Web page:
How to Make a Castle Cake
In January my son's Cub Scout troop had its annual Father/Son cake contest. So that logically means that I have to make a cake of my son's choosing. He wanted a castle cake. Most of the ones I found on the internet were princess cakes and very fancy. We wanted a boyish, real looking castle. I had anticipated him helping me, but the entire cake was very precariously held together and I didn't want him touching it for fear the turrets would fall over. I did want to share with everyone what I did though, because it really turned out to be a very cool cake and if you didn't have to transport it somewhere in a car it wouldn't have to be so sturdy.
I started by making up two cake mixes. You could use any flavor, I used a white cake mix. Looking back, I should have made the base of the cake out of a brownie mix, it would have held up better. I made the first cake mix in a square cake pan. The second cake mix I divided between two loaf pans. Once everything was cooked and cooled I put the square cake onto a very large tray.
You can ice your cake any color you want. I decided on gray, because old castles were typically stone. I mixed up two tubs of white icing with black food coloring, not too much or you will end up with black icing. I then took a bread knife and sliced the top of the cake off so that it was level. I didn't get it perfectly level unfortunately, which is why the turrets wouldn't stay up very well. Then I iced the square cake all over.
I took the cake from the bread pans and cut them in half, making four smaller squares. Again I sliced off the top so they would be level. I stacked these in the center of the square cake with a layer of icing between each layer of cake. I then inserted long straws all the way through all layers of the cake so that it would be secure.
I then very carefully iced all around the middle tall section. It was harder than I thought! But in the end, it looked great and you couldn't even really see that section. The next part was adding the turrets. This involved lots of ice cream cones; both the regular cones and the sugar cones. Each turret is made up of two regular cones and one sugar cone. The basic design is a regular cone turned upside down, a regular cone on top of it the right way and a sugar cone topping it all.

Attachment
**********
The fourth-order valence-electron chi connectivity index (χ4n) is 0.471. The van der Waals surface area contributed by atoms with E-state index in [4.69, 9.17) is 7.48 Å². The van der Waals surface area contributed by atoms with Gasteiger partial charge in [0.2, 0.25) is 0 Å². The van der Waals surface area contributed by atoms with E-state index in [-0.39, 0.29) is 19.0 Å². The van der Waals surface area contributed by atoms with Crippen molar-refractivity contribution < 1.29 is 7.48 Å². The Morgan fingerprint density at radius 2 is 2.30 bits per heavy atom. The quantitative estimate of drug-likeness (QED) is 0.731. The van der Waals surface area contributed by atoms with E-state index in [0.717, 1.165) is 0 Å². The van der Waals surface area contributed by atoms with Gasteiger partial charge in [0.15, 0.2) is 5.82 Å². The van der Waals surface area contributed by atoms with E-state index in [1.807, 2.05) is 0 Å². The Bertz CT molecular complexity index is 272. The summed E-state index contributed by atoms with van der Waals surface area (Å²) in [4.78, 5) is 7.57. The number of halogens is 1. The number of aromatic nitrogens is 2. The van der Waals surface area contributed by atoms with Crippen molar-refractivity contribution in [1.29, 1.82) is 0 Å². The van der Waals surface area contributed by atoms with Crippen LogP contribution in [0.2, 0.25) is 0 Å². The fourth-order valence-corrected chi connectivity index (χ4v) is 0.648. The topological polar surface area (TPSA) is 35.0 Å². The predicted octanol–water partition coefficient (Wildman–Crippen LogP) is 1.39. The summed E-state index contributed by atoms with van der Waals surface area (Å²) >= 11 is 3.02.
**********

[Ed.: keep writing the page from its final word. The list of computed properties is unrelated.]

I took a cake tester, basically a very long, skinny pointy thing and poked holes through the two regular ice cream cones. This is for the straws that will hold everything together. Before you ice the cones, you need to get the place ready on the cake where you will put the turrets. I cut out a little of the cake so that the turret would set down in there, be more secure and look like it was part of the castle.
Once you have everything ready to go on your turrets it is time for icing them. Put a couple of fingers inside the ice cream cone and turn it around with one hand, while putting lots of icing on the outside. Very carefully place each cone where you want it. Once the regular cones are stacked and you have pushed the straw down through the cake, smooth the icing to cover the seam. After you ice the sugar cones, roll them in decorating sugar and place them on top of the regular cones.
Once you have the turrets in place it is time to put on the battlements. We used Hershey Kisses. We placed these all around the castle. We ran out of time for doing a moot and drawbridge, but I had wanted to use graham crackers for the draw bridge. You could do blue icing for the moot. One of the most important parts of these cakes is that everything has to be edible, so you really have to be creative. I definitely learned a lot from my first time making a castle cake. My other son has requested one for his birthday in October. At least that one won't have to be transported in a car!